I wish there had been more focus on the Hulu on-demand library as something separate from the TV-side on-demand content. When I wanted to watch Hulu’s own on-demand library, I felt the surfacing of the TV-side content got in the way; and when I wanted to watch TV, I virtually always headed straight for the TV guide menu or one of the other menus that were focused entirely on live TV alone.
Like a few of my other favorite live TV streaming services (including the particularly sports-centric fuboTV) Hulu + Live TV seems to recognize the role that sports play in keeping cord cutters in the live TV market. I’m a sports fan myself, and I kept my cable cord for longer than I should have just to watch my beloved New York Mets. So I was thrilled to see that Hulu + Live TV not only carried lots of sports channels (including SNY, the home of my dear Metropolitans) but also boasted a ton of great quality-of-life features for sports fans.
Like Sling TV and fuboTV, Hulu + Live TV uses a dedicated tab on its main menu to cater to sports fans. That tab surfaces live events and recommendations, which made it easy to find something to watch even when the live-sports pickings were slim.
The recommendations work well, and one reason for that is that Hulu + Live TV takes note of each user’s favorite sports teams. I really, really liked this feature. I’m a bit of an omnivorous sports fan, so I have a lot of teams and sports to keep track of. That’s not ideal for a disorganized guy like me, so I really appreciated Hulu + Live TV’s help in tracking down the games I might otherwise have missed. Some sports are easy — I know when the Mets play, ESPN will tell me when the NBA games are on, and I can usually be counted upon to know which day of the week is NFL Sunday — but that still leaves a lot of gaps in my sports scheduling knowledge. This Hulu + Live TV feature really helped me catch less predictable and lower-profile events, like college hockey games, that I might otherwise have missed.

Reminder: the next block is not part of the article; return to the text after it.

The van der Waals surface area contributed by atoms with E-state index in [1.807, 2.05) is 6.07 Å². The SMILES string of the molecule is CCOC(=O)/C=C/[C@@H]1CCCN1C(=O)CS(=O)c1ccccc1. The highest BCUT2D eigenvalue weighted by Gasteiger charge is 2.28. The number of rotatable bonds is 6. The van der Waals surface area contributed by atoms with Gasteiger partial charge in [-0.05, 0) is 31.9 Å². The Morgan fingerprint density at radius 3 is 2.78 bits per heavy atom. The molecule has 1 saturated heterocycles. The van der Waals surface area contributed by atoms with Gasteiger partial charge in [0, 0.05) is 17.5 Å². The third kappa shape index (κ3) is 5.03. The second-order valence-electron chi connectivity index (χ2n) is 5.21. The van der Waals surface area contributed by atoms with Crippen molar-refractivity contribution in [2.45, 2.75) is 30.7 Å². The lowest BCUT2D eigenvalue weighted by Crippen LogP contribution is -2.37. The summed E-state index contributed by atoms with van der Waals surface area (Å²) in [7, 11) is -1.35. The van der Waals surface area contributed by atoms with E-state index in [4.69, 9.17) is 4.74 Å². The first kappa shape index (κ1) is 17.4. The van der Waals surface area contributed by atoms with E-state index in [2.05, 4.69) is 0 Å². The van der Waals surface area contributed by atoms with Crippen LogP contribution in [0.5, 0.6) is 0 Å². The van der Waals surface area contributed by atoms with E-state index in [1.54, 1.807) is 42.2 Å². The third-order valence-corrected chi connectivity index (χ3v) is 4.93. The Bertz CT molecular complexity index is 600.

My experience with Hulu + Live TV was packed with plenty of features and conveniences. On top of the really impressive sports-centric feature set, Hulu + Live TV included a cloud DVR feature, which let me record up to 50 hours of content. That’s not a ton by the standards of the industry, but it was plenty for me — I watch a lot of sports, which don’t really lend themselves to DVR-ing anyway. If you need more than those 50 hours, you can pay for the enhanced DVR, which boasts 200 hours’ worth of space. The weak point of the Hulu cloud DVR feature was its ads: The basic DVR doesn’t let you fast-forward through ads in your recordings. For that fairly basic bit of DVR functionality, you’ll have to pay for the aforementioned upgrade package.
Hulu + Live TV also allowed me to create multiple user profiles within my account. This is a pretty basic feature, but it really enhanced other Hulu + Live TV features, like the ability to set favorite sports teams — my girlfriend and I didn’t have to agree on our favorites, because we could have separate accounts.
Though you can have plenty of accounts, Hulu + Live TV will only let you stream on two screens at once unless you pay for a special add-on that removes the cap.
Including all of the on-demand content, Hulu + Live TV’s streaming quality runs the gamut from 720p all the way up to 4K Ultra HD. As you might expect, though, the live TV portion of Hulu + Live TV’s offerings is the part that is delivered in the lower resolution: 720p and an industry-standard 60 frames per second is the baseline, though some broadcasts can reach 1080p on devices that support it (namely Apple TV, Fire TV, Chromecast, and Samsung Smart TV, plus modern video game consoles). The 720p standard is typical among live TV streaming services, and the support for 1080p — though limited — puts Hulu + Live TV in the top live TV streaming quality tier alongside YouTube TV.
The on-demand content, naturally, can vary all the way up to 4K Ultra HD. For more on that, check out our review of Hulu’s on-demand subscription service.